Facebook Is Getting More Aggressive With Its Fake News Fact-Checking
Facebook is revamping its fight against fake news by announcing Thursday it will get more aggressive in tracking dubious reporting.
The social media service turned tech conglomerate originally announced in April that it was improving its “Related Articles” system in which different content from various outlets on the same story is provided. Part of this process, which is intended to “give people more perspectives,” is discerning false or misleading news stories.
Now Facebook seems to be increasing these operations.
“We will start using updated machine learning to detect more potential hoaxes to send to third-party fact checkers,” Sara Su, Product Manager of News Feed, said in an updated official blog post. “If an article has been reviewed by fact checkers, we may show the fact checking stories below the original post. In addition to seeing which stories are disputed by third-party fact checkers, people want more context to make informed decisions about what they read and share.”
Facebook CEO Mark Zuckerberg said last year that he would be partnering with Snopes as one of its third-party fact checking organizations, even though it almost exclusively employs leftists and has dubious verification skills.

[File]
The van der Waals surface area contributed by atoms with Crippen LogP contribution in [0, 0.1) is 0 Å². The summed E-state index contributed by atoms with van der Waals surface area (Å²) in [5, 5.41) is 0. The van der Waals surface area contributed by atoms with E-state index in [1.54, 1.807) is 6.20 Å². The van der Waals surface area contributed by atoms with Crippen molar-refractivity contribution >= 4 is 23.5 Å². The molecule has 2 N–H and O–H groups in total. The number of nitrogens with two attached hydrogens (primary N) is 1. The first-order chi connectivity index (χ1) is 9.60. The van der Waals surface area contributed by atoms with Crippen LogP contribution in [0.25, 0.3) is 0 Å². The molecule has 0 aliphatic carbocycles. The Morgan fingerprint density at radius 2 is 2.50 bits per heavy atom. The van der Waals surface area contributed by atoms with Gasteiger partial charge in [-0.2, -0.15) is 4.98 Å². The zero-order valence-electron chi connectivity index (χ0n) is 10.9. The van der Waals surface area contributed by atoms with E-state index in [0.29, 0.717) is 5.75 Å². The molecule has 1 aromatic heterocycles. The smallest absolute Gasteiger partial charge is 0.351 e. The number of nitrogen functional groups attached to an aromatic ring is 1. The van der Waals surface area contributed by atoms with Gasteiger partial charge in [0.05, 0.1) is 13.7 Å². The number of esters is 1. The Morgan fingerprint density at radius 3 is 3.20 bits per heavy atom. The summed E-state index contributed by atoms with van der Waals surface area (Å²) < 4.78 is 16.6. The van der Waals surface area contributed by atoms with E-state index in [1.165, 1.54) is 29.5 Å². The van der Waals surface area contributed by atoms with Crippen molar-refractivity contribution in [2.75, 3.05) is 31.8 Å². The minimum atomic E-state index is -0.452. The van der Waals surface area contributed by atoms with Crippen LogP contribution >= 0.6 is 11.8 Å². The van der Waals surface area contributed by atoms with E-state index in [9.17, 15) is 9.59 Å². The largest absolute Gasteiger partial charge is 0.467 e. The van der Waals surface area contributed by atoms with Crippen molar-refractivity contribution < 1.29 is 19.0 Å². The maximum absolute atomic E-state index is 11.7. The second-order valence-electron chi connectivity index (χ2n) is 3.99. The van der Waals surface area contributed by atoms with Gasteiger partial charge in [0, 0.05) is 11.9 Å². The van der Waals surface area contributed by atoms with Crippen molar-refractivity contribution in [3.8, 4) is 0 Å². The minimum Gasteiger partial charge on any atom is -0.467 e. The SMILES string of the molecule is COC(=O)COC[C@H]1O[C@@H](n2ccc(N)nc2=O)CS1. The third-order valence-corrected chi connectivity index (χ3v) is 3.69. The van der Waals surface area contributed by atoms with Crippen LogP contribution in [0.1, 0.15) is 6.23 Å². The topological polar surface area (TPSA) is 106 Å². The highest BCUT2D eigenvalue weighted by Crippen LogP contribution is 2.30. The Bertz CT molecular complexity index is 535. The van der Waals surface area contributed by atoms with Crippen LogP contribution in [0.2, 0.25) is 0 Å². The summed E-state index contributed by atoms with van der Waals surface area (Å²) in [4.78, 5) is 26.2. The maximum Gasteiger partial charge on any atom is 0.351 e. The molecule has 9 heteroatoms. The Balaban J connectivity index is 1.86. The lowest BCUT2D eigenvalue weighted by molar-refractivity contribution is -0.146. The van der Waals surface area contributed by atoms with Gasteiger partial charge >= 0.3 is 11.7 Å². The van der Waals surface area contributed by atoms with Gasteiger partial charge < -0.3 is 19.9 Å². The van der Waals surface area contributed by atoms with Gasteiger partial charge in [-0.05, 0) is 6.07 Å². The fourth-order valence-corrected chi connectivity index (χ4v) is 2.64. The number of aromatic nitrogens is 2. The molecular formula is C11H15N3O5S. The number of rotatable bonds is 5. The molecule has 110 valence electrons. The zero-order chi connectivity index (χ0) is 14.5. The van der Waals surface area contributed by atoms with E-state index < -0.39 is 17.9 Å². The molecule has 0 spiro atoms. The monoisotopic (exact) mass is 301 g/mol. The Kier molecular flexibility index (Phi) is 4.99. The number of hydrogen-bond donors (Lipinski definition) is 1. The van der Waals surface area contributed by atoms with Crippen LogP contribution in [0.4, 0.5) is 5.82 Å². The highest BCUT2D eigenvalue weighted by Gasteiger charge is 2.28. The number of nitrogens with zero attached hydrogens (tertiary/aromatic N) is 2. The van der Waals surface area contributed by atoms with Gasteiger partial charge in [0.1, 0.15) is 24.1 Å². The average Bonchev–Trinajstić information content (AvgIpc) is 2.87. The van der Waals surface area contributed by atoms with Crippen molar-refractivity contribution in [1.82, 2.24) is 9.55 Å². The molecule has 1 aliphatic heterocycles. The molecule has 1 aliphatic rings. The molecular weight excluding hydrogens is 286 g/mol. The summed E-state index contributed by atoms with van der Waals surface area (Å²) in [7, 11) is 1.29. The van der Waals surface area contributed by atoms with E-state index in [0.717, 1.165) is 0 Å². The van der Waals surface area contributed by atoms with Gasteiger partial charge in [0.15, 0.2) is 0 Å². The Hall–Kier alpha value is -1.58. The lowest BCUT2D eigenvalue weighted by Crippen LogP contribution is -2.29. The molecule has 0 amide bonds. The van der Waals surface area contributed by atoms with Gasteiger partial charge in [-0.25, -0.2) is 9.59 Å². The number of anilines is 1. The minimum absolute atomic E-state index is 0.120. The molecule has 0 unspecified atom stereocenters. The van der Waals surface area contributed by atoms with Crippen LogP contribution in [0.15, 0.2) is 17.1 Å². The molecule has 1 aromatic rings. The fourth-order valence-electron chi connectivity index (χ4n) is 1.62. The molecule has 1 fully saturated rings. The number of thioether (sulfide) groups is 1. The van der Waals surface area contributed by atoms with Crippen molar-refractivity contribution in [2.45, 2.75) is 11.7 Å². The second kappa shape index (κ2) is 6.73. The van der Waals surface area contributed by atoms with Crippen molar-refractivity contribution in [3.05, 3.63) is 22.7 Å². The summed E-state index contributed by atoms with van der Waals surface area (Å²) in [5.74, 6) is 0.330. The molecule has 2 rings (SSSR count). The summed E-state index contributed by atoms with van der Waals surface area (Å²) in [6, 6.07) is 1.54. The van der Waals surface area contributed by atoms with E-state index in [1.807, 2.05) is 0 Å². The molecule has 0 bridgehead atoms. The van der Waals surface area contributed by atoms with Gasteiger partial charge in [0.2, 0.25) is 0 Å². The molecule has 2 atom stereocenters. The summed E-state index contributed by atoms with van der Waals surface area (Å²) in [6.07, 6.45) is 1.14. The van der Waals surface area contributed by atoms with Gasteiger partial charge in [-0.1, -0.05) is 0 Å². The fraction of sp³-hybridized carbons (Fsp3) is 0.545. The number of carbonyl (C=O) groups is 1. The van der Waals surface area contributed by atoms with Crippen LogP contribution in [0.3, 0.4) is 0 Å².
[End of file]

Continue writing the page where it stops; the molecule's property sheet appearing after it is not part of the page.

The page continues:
The tech wunderkind also hired former CNN anchor Campbell Brown, who is an adamant member of the “never Trump” faction.
The latest push to expand its fake-news fighting initiative is slightly surprising since Zuckerberg recently declined shareholders’ demands to be more aggressive during a board meeting.
Facebook has been constantly pressured in recent months to decipher and purge deceiving or fraudulent news stories on its platform, even though subjectivity seems to be liable to even the most seemingly scientific processes
It isn’t capitulating to all of the pressure, though.
Facebook denounced a new German law in May which is set to force social media companies to remove content considered to include hate speech or misleading news.
“The draft law provides an incentive to delete content that is not clearly illegal when social networks face such a disproportionate threat of fines,” Facebook said in an official statement, according to Business Insider. “It would have the effect of transferring responsibility for complex legal decisions from public authorities to private companies. And several legal experts have assessed the draft law as being against the German constitution and non-compliant with EU [European Union] law.”
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